On many productions, numerous theatrical lighting adjustments made to subtly direct the viewer’s attention should be removed as the cameras will do this function more directly. What happens is that many times these subtle adjustments take place exactly on camera changes, when the change of viewpoint is desired for the same reason that the lighting change was included. This results in a not-so-subtle change in light level that, unfortunately, may look like a mistake.
COLOR OR ILLUMINATION
Standard operating practice for video as well as film camera is to maintain the illuminant that the camera sees as “white” throughout the sequence. In most theatrical presentations, this illuminant would be provided by tungsten lamps.
Usually, it is impossible to determine what the “white” or basic illuminant is in a theatrical production. It varies all over the map. Most commonly it is a low-color temperature as a result of amber-based gels placed on the stage lighting instruments, coupled with the lamp voltage dimmed to a very low reading.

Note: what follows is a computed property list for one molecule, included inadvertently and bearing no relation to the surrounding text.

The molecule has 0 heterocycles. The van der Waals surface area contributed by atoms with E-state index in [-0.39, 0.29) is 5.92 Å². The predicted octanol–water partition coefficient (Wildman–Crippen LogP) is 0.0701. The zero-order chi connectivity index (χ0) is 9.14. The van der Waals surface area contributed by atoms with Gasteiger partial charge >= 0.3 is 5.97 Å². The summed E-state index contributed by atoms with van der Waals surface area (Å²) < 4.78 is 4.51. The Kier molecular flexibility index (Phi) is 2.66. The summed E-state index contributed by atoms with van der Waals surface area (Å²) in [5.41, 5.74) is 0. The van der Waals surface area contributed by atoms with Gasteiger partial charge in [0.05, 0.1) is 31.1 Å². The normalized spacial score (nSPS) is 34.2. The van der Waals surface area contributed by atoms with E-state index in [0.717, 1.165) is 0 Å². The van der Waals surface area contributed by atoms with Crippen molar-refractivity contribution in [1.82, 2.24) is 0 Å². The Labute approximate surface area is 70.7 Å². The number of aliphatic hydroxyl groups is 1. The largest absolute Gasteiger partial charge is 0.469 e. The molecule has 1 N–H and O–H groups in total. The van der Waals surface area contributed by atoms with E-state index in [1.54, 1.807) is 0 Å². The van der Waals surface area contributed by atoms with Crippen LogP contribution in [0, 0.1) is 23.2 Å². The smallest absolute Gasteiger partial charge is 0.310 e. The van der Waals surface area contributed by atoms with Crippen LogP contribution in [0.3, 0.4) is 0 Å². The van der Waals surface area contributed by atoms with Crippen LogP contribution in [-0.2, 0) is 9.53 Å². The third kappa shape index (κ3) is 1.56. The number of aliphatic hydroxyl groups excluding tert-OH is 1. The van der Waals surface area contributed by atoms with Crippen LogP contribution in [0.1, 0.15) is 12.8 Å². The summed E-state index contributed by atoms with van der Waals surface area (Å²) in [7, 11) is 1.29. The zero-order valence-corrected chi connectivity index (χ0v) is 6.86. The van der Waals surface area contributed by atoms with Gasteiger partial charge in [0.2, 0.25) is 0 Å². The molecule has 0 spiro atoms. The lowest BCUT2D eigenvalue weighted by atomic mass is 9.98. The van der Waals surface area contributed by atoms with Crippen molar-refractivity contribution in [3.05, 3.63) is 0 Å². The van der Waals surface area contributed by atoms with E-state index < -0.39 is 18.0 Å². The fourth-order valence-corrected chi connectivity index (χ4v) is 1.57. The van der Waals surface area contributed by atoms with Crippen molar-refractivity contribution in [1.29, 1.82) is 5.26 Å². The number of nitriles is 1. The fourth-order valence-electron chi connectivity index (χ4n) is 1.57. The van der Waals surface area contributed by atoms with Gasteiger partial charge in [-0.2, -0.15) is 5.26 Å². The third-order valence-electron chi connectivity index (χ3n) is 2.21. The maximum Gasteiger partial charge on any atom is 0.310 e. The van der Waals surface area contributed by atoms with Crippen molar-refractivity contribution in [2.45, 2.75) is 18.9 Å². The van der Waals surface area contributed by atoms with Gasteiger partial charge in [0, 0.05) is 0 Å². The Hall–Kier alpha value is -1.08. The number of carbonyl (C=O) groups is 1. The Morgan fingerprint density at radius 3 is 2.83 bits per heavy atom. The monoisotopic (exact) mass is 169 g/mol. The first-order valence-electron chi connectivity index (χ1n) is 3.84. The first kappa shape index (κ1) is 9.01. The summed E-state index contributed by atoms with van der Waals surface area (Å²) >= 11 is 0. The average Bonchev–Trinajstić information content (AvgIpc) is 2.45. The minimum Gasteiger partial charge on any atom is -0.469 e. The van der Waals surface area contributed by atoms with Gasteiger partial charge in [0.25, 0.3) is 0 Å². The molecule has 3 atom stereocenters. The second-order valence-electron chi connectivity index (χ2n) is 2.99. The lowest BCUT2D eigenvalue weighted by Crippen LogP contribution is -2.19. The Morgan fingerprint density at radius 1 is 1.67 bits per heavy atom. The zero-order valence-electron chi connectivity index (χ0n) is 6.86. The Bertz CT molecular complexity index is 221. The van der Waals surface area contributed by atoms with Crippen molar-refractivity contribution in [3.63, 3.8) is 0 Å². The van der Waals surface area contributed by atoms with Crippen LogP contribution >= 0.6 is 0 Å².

The eye, of course, adapts to this illuminant and attempts to restore color (in this case blue) to retain the colors of the subjects. The camera, with no ability to adapt, must be readjusted (white balance) to reproduce the colors. Many times, under the stage lighting, it is impossible to attain white balance because the sensitivity of the camera has reached its limits in the ability to “add” the missing spectrum.
Under these conditions, bite the bullet, remove the color from the theatrical instruments or actually replace the instruments with ones with no gel. The reader should be aware that we are not necessarily referring to the use of color as a theatrical effect (fire is red), but in acquiring a realistic rendering of the color of the human face under situations where the lighting is considered normal.
THE CAMERA’S EYE
I mentioned in the beginning that a theatrical scene is usually quite contrary and, when seen by a camera, will appear even more so. In fact, the detail may disappear entirely at either end of the brightness scale—at the white end and the black.